# Errors/ Uncertainty in measurement problem

## Homework Statement

[/B]
The surface tension (T) is measured by capillary rise formula $$T = \frac {rh ρg}{2 cos\Theta}$$ . The quantities of ρ, g and θ are taken from the table of constants while the height and diameter are measured as
h = (3.00 + 0.01)cm and
D = (0.250 ± 0.001)cm
Find the percentage error in T
My answer came out to be 1.1 % but doesn't coincide with the answer given (0.7 %).
Thanks for any help!

## Homework Equations

According to the book I refer, the equation for error in product or quotient is -[/B]
$$\frac{\Delta Z} {Z}= \frac {\Delta A} {A} +\frac {\Delta B} {B}$$
where Δz/z, Δa/a and Δb/b are relative errors (letters in deltas present uncertainty in measurement)

## The Attempt at a Solution

I have attempted the solution but have failed to acquire the given answer. Here's what I tried
Acc. to $$\frac{\Delta Z} {Z}= \frac {\Delta A} {A} +\frac {\Delta B} {B}$$
we ignore constants (ρ, Θ and g)
h = (3.00 + 0.01)cm
D = (0.250 ± 0.001)cm
so r = D/2 or r = (0.125 ± 0.001)cm
so
$$\frac{\Delta T} {T}= \frac {\Delta r} {r} +\frac {\Delta h} {h}$$
which gives,
$$\frac{\Delta T} {T} =\frac {0.001} {0.125} +\frac {0.01} {3.00}$$
or,
$$\frac{\Delta T} {T} =0.0080 + 0.0034$$
or,
$$\frac{\Delta T} {T} =0.0113$$
where
$$\frac{\Delta T} {T}$$ is relative error. When we multiply that by 100, we get percent error
therefore percent error = 1.13 %
while the answer given is 0.7 %

Samy_A
Homework Helper

## Homework Statement

[/B]
The surface tension (T) is measured by capillary rise formula $$T = \frac {rh ρg}{2 cos\Theta}$$ . The quantities of ρ, g and θ are taken from the table of constants while the height and diameter are measured as
h = (3.00 + 0.01)cm and
D = (0.250 ± 0.001)cm
Find the percentage error in T
My answer came out to be 1.1 % but doesn't coincide with the answer given (0.7 %).
Thanks for any help!

## Homework Equations

According to the book I refer, the equation for error in product or quotient is -[/B]
$$\frac{\Delta Z} {Z}= \frac {\Delta A} {A} +\frac {\Delta B} {B}$$
where Δz/z, Δa/a and Δb/b are relative errors (letters in deltas present uncertainty in measurement)

## The Attempt at a Solution

I have attempted the solution but have failed to acquire the given answer. Here's what I tried
Acc. to $$\frac{\Delta Z} {Z}= \frac {\Delta A} {A} +\frac {\Delta B} {B}$$
we ignore constants (ρ, Θ and g)
h = (3.00 + 0.01)cm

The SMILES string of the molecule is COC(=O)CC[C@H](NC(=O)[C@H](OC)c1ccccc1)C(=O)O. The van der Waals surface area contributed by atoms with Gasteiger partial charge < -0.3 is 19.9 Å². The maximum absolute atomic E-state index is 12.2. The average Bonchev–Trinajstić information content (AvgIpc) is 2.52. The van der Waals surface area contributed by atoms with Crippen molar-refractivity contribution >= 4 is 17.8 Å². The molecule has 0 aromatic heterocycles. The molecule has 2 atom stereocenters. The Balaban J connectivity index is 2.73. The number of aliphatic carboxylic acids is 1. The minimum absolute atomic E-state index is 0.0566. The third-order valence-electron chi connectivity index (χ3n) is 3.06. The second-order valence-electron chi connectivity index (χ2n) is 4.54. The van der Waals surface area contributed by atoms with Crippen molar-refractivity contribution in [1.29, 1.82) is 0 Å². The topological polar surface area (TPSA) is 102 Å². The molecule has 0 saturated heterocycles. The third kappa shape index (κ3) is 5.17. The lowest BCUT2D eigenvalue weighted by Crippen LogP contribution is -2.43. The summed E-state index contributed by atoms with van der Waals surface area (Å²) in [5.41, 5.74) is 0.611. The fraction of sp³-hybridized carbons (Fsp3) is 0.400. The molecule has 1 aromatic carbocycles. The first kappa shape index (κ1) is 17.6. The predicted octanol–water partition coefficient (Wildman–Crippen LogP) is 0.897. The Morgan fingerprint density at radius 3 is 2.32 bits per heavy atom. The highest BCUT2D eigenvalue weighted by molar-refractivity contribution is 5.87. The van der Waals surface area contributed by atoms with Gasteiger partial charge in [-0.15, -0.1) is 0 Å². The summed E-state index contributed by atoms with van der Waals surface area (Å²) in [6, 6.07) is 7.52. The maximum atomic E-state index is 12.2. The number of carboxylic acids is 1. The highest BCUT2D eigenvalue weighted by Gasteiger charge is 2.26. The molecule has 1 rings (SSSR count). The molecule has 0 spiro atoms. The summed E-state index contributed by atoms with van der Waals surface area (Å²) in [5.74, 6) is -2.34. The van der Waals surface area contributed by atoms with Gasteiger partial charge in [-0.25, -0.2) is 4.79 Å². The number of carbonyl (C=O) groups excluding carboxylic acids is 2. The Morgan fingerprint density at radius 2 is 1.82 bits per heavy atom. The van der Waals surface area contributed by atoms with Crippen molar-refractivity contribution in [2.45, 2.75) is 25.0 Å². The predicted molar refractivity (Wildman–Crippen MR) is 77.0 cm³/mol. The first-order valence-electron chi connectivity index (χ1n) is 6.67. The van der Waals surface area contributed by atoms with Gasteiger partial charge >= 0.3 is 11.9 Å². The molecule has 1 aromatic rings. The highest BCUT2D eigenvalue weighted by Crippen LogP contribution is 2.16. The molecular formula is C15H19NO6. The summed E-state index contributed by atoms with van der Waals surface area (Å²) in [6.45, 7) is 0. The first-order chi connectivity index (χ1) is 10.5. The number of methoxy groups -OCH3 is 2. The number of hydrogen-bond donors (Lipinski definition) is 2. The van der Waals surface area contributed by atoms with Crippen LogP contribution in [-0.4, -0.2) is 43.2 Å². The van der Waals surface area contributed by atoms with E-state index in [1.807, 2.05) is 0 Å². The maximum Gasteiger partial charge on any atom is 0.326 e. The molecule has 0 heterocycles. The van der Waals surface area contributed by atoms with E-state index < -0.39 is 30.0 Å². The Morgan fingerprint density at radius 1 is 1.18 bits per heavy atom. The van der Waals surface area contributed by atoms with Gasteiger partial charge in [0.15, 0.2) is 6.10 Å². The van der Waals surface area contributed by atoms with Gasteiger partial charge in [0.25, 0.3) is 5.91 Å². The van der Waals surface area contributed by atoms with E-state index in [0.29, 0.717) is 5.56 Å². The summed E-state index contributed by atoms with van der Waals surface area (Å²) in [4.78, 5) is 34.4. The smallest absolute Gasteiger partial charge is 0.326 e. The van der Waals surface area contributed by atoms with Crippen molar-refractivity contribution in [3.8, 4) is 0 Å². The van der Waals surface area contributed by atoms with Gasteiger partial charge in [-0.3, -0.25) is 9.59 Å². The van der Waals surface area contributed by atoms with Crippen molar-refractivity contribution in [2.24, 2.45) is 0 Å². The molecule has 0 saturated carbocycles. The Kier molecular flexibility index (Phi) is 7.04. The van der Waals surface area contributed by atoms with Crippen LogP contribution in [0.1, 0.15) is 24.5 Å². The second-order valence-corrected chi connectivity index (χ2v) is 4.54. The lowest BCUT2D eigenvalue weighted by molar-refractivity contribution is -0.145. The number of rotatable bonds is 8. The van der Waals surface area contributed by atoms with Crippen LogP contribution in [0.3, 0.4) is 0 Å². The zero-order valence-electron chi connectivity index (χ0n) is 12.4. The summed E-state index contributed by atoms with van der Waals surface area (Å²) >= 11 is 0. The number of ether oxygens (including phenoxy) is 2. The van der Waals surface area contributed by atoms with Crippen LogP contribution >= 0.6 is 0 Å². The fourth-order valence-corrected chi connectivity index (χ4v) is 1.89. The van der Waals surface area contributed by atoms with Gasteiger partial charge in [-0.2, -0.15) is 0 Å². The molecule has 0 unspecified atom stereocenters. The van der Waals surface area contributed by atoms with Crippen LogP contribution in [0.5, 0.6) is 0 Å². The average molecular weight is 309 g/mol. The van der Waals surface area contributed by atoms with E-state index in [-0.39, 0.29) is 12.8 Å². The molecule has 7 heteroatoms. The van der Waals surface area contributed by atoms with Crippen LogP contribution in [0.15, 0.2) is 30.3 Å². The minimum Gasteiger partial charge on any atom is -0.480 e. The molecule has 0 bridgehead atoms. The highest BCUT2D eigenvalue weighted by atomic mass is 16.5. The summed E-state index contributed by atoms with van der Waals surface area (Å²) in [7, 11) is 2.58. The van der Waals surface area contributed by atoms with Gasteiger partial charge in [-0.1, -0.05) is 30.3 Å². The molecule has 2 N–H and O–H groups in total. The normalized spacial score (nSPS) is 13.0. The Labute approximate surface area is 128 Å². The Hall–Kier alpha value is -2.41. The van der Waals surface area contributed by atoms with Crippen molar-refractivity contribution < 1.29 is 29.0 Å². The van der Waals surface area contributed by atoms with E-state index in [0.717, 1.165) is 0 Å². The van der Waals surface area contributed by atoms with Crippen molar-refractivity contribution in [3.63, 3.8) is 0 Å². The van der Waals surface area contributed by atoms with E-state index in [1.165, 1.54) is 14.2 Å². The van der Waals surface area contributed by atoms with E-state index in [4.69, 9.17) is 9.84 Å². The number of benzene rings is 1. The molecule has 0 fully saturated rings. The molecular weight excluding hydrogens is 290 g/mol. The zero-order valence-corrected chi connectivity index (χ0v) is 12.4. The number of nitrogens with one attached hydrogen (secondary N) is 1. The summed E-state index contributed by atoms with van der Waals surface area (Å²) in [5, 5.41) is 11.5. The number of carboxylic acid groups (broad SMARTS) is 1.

D = (0.250 ± 0.001)cm
so r = D/2 or r = (0.125 ± 0.001)cm
so
$$\frac{\Delta T} {T}= \frac {\Delta r} {r} +\frac {\Delta h} {h}$$
which gives,
$$\frac{\Delta T} {T} =\frac {0.001} {0.125} +\frac {0.01} {3.00}$$
or,
$$\frac{\Delta T} {T} =0.0080 + 0.0034$$
or,
$$\frac{\Delta T} {T} =0.0113$$
where
$$\frac{\Delta T} {T}$$ is relative error. When we multiply that by 100, we get percent error
therefore percent error = 1.13 %
while the answer given is 0.7 %

gneill
Mentor
When you divided the diameter by two, the error in the resulting figure should not remain the same as the original. The percentage error of the result should remain the same. So, scale both by the same factor: 0.250/2 = 0.125; 0.001/2 = 0.0005.

When you divided the diameter by two, the error in the resulting figure should not remain the same as the original. The percentage error of the result should remain the same. So, scale both by the same factor: 0.250/2 = 0.125; 0.001/2 = 0.0005.
Thanks, that correction seems to nail it!
One Q - the instrument (say vernier calipers) was used to measure diameter and radius is just half of diameter; then why do we halve the error? Shouldn't the uncertainty remain same ?

gneill
Mentor
Thanks, that correction seems to nail it!
One Q - the instrument (say vernier calipers) was used to measure diameter and radius is just half of diameter; then why do we halve the error? Shouldn't the uncertainty remain same ?
What's the rule when multiplying or dividing by a constant? Does the percent error change?

Dr Transport
Gold Member

You really should be taking the derivative of the original formula with respect to each of the variables and do the root square addition for them to get the uncertainty. Each of the variables in your equation has an uncertainty, even the ones pulled from a reference table and it needs to be included.

Ray Vickson